One big challenge for truckers is the growing number of travelers talking and driving at the same time, Miller said.
(iStock)

Yet he is grateful for the family support that has enabled him to have a career in trucking, he said.

“I have always said it takes a strong and special person to be a truck driver’s spouse,” he said, “and I am lucky enough to have one of those.”

Truck drivers experience “challenging working conditions,” he said — everything from “hazardous weather and roads” to “ever-present traffic and construction.”

“I believe the public views trucking as a behind-the-scenes type of job. I would almost say we are taken for granted and only noticed when something goes off the rails.” 

“This job isn’t for everybody, and not just anyone can do, or is willing to do, what we do,” Miller said.

That’s what makes the job satisfying, he said: “Overcoming the daily challenges and seeing the load through, from pickup to delivery.”

Miller said that “working the equipment and testing your skills gained from years behind the wheel” is gratifying. 

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He also said he enjoys feeling the “personal satisfaction of delivering that load on time and safely to a consignee that is happy to see you roll through their gate with product they’ve been waiting on. There is a sense of pride in doing something that not everyone can do.”

There are approximately 3.6 million professional truck drivers in the United States, according to the American Trucking Associations.

There are approximately 3.6 million professional truck drivers in the United States, according to the American Trucking Associations.
(iStock)

The trucking industry has seen changes during Miller’s time behind the wheel — some good, others “not so good,” he said. 

“Traffic is the bane of all truck drivers,” he said. “I’m not sure how, or if, that will ever improve.” 

Miller said one positive change is that “the trucking industry has begun to address pay in the last several years,” calling it “overdue” and done out of necessity “to retain and attract drivers to the field.”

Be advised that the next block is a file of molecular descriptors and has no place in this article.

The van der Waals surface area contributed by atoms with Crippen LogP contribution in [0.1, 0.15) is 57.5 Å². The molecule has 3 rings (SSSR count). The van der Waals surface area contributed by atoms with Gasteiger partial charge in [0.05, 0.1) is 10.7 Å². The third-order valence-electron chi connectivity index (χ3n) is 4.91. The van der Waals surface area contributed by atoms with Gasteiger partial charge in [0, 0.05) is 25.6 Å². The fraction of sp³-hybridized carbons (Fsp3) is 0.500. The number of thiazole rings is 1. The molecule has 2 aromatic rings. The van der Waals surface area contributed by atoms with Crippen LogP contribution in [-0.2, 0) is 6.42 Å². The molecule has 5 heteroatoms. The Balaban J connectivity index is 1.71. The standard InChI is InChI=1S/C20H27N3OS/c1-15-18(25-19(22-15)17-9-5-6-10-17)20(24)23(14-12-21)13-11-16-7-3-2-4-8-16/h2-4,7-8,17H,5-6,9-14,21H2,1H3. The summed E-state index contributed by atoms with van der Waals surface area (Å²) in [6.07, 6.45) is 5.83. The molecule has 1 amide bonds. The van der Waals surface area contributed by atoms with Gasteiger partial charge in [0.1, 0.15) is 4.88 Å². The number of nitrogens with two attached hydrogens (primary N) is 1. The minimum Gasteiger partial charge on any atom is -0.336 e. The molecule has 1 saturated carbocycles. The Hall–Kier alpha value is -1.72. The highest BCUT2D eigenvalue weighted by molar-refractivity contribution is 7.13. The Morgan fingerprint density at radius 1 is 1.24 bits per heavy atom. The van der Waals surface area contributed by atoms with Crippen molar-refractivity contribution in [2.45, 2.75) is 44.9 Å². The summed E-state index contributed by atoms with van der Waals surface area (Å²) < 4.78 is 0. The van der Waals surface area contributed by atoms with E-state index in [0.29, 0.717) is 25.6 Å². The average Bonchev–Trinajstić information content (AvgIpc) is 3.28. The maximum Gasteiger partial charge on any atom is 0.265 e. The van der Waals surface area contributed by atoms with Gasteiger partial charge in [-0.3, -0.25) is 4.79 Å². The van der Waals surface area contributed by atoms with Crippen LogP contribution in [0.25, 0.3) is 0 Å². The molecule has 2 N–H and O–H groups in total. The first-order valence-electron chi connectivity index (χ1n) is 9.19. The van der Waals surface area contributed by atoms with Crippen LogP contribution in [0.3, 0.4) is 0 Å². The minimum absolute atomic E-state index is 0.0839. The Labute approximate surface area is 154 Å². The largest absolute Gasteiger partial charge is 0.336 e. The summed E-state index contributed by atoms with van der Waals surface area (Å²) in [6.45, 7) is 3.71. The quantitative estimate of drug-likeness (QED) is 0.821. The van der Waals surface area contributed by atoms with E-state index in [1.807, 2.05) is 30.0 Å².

“From the food you eat, to the roof over your head, to the clothes on your back and the fuel in your tank — if you got it, a truck driver brought it. Trucking moves America.”

“Trucking companies have also recognized the need for more frequent home time,” he added. 

“The days of cross-country long-haul trucking being the norm have evolved into more regional runs, offering better work schedules for drivers with more time at home.”

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Miller said technology has helped, too. 

“GPS has turned out to be a beneficial tool for drivers, but I still never leave home without my Rand McNally map,” he said.

“To make the long days of separation from family more tolerable, cell phones have been a godsend. And social media helps keep us connected.”

Miller said spending fewer hours behind the wheel each week is "the most positive change in the trucking industry — realizing that drivers are people too and time at home is of the utmost importance."

Miller said spending fewer hours behind the wheel each week is “the most positive change in the trucking industry — realizing that drivers are people too and time at home is of the utmost importance.”
(iStock)

This brought to mind an important safety issue for Miller. “If we could just figure out a way to get people to prioritize driving over talking on their phones while on the road,” he said. 

While Miller spent years as an OTR truck driver, since 2004 he has driven for a Tennessee-based dedicated carrier, primarily running Midwest regional freight for an Iowa-based customer. He serves familiar customers on predictable routes.